Tag Archives: Jason Isbell and the 400 Unit

Sound ‘Round: Steve Earle / Jason Isbell and the 400 Unit

The ballads of the Outlaw and the Family Man

Steve Earle – So You Wannabe An Outlaw (Warner Bros.)

There’s a cantankerous side to Steve Earle that’s always made me keep my distance even while sympathizing with his politics. Anti-death penalty, yup. Anti-war, amen. But the deal breaker was a stiff outlaw disposition that rendered his music a demonstration in attitude over the savvy songwriting he displayed decades ago. These dozen songs comprise Earle’s most enjoyable and consistent album this century. Go figure it happened when he at long last softened his crusty side. Why now, at 62 years old? Because a life of hard living ain’t worth spit. In fact, the cons are many and listed plainly on the opening title track. Home is nonexistent. Friends are a luxury. Rewards are unfulfilling. Mom is a snitch. Old habits die hard, which is why much of the first half reeks of cigarette smoke, old whiskey and turgid riffs. He’s too old to outrun the lawman, but he’s seasoned enough to pen a convincing ballad. The best song knows “falling is the easy part” when it comes to love. Another knows the toughest man ain’t too tough to cry. And yet another knows the one person in this godforsaken world worth pleasing is Mama. Sounds like Mama Earle did good. GRADE: A-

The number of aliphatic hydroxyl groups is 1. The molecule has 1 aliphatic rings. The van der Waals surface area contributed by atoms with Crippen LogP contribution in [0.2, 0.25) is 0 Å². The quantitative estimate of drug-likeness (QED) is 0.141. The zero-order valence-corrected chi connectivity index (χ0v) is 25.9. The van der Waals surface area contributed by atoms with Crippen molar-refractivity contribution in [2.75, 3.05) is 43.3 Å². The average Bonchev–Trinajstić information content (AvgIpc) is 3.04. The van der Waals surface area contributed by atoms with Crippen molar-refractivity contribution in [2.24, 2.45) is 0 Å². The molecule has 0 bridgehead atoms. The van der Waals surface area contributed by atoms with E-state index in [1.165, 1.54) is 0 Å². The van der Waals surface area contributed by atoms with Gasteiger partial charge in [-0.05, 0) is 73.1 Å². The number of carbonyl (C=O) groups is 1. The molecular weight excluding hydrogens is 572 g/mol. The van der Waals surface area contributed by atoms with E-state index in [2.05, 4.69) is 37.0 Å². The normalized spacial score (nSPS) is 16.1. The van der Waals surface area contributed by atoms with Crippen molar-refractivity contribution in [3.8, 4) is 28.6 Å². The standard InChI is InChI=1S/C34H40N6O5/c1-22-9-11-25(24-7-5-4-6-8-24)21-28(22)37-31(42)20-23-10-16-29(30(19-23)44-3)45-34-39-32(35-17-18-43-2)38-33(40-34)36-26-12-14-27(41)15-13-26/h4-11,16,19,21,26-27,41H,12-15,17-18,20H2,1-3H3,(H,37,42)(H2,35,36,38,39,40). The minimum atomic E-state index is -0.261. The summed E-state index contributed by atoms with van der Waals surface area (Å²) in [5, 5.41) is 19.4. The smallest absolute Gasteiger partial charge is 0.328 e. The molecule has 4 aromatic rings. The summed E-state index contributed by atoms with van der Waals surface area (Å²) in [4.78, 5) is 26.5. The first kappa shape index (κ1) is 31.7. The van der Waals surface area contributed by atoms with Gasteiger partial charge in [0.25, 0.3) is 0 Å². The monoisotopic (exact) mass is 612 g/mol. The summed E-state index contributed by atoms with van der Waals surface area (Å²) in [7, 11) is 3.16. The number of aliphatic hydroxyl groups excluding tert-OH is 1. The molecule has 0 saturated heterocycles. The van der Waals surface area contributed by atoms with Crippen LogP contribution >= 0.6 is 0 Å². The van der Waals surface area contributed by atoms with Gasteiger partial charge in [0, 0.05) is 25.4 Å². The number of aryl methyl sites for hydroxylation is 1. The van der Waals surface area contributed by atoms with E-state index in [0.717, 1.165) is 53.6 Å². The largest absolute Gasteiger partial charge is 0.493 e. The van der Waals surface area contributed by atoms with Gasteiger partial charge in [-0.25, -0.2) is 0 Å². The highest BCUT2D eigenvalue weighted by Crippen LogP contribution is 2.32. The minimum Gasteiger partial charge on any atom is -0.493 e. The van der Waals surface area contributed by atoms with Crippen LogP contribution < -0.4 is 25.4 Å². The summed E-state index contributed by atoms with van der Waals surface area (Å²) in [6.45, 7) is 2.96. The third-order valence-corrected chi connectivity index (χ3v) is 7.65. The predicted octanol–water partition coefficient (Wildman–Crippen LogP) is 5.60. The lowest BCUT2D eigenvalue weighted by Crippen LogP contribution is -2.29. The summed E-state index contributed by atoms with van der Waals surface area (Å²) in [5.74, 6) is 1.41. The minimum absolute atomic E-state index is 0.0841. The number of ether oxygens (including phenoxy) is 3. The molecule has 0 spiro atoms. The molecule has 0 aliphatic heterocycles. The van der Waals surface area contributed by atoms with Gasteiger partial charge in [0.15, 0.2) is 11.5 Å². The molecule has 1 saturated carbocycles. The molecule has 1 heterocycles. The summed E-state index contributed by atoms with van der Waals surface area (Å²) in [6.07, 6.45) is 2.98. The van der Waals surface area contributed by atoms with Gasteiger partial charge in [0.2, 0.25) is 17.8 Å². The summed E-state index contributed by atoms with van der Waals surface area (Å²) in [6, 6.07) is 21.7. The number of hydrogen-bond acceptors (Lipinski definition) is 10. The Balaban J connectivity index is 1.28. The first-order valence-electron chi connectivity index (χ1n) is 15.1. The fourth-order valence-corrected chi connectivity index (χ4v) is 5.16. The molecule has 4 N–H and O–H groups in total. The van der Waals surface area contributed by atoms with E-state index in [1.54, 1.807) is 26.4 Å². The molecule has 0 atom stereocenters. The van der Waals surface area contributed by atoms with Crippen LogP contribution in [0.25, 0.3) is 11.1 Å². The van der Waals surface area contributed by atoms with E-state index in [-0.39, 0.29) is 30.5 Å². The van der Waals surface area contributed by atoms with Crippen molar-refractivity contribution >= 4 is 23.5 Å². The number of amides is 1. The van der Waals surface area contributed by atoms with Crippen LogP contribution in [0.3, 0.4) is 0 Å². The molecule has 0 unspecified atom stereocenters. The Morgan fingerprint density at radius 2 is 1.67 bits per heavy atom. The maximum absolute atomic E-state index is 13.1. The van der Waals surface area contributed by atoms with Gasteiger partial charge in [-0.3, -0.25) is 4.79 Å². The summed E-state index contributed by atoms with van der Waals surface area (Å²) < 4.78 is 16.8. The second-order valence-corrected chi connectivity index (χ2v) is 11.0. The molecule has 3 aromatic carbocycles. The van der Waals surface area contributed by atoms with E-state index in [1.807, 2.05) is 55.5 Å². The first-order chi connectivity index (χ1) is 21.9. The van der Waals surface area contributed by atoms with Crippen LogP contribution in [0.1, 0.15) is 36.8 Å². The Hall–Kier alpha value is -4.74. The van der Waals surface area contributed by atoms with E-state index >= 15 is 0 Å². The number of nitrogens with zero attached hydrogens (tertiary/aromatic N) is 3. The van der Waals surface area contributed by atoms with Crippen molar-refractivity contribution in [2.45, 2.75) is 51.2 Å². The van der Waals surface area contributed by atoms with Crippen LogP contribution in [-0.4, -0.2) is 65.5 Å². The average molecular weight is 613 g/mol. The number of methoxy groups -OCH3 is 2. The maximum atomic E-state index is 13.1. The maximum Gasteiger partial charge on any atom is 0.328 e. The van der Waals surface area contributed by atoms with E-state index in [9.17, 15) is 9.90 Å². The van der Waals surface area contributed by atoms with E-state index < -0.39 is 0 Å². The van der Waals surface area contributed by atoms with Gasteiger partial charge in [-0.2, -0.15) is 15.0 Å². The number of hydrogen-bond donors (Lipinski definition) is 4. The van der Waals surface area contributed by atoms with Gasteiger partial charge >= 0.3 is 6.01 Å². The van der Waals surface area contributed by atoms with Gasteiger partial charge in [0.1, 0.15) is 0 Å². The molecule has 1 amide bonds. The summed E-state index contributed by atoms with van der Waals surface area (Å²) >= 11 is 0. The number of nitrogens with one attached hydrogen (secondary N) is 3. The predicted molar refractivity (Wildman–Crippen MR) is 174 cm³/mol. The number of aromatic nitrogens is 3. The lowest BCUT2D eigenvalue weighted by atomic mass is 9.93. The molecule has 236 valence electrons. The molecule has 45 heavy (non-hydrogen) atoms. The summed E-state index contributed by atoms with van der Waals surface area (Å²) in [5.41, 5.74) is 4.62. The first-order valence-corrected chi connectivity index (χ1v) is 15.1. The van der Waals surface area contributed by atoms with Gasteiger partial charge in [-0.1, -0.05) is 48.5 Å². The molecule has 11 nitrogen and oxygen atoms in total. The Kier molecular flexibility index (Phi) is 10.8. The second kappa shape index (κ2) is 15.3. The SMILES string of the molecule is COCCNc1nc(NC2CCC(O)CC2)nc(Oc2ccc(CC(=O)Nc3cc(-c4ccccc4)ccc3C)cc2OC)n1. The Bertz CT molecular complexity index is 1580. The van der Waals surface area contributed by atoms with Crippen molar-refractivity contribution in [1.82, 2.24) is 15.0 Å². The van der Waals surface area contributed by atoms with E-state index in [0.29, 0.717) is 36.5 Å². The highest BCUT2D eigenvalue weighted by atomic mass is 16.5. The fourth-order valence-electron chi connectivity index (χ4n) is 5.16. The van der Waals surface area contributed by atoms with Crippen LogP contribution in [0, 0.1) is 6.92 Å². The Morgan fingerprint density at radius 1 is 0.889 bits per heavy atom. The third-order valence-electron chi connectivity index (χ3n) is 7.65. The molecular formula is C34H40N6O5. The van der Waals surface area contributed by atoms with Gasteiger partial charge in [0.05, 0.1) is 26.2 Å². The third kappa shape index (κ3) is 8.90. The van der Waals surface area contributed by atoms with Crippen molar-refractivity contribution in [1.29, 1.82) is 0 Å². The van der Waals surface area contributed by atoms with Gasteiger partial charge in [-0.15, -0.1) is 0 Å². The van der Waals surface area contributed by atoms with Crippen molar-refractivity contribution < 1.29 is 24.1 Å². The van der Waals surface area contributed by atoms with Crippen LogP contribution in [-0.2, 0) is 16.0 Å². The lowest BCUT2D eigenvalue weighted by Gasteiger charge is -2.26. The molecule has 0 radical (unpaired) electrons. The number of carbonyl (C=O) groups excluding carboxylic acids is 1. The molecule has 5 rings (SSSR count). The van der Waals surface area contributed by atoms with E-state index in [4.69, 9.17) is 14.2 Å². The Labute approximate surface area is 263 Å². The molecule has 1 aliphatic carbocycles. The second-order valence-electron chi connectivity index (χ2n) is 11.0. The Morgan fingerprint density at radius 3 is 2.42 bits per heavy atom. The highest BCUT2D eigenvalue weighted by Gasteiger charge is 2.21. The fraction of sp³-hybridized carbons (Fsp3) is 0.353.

Key Tracks: “This Is How It Ends” / “You Broke My Heart” / “So You Wannabe An Outlaw”

Jason Isbell and the 400 Unit – The Nashville Sound (Southeastern)

A decade has passed since Isbell left his drinking buddies in the Drive-By Truckers, and it seems he can finally smile without the help of Jim Beam. Sobriety has its rewards — a clear mind and a clearer perspective, sure. But nothing as eye-opening as fatherhood, a doorway he stepped through two years ago and a role that makes him twice as anxious as the booze ever did. His dread is mostly political. “Last year was a son of a bitch for nearly everyone we know” puts it mildly. But politics is an endeavor best left to songwriters who recognize the human element behind every protest anthem. His aim is true on “White Man’s World,” wherein he pleads for gender and racial equality, but the song lacks an emotional heft due to Isbell’s lyrical solipsism. His stump speech sputters, but his home-spun tales of comfortable domesticity suit him better. “If We Were Vampires” knows a good love song is a good death song: “Maybe we’ll get 40 years together / But one day I’ll be gone / Or one day you’ll be gone.” And the finale finds eternal joy in casual moments these terrible times can’t diminish: singing songs with family on the front porch, counting stars with his wife, and fatherhood. Definitely fatherhood. GRADE: A-

Key Tracks: “Something to Love” / “If We Were Vampires” / “Tupelo”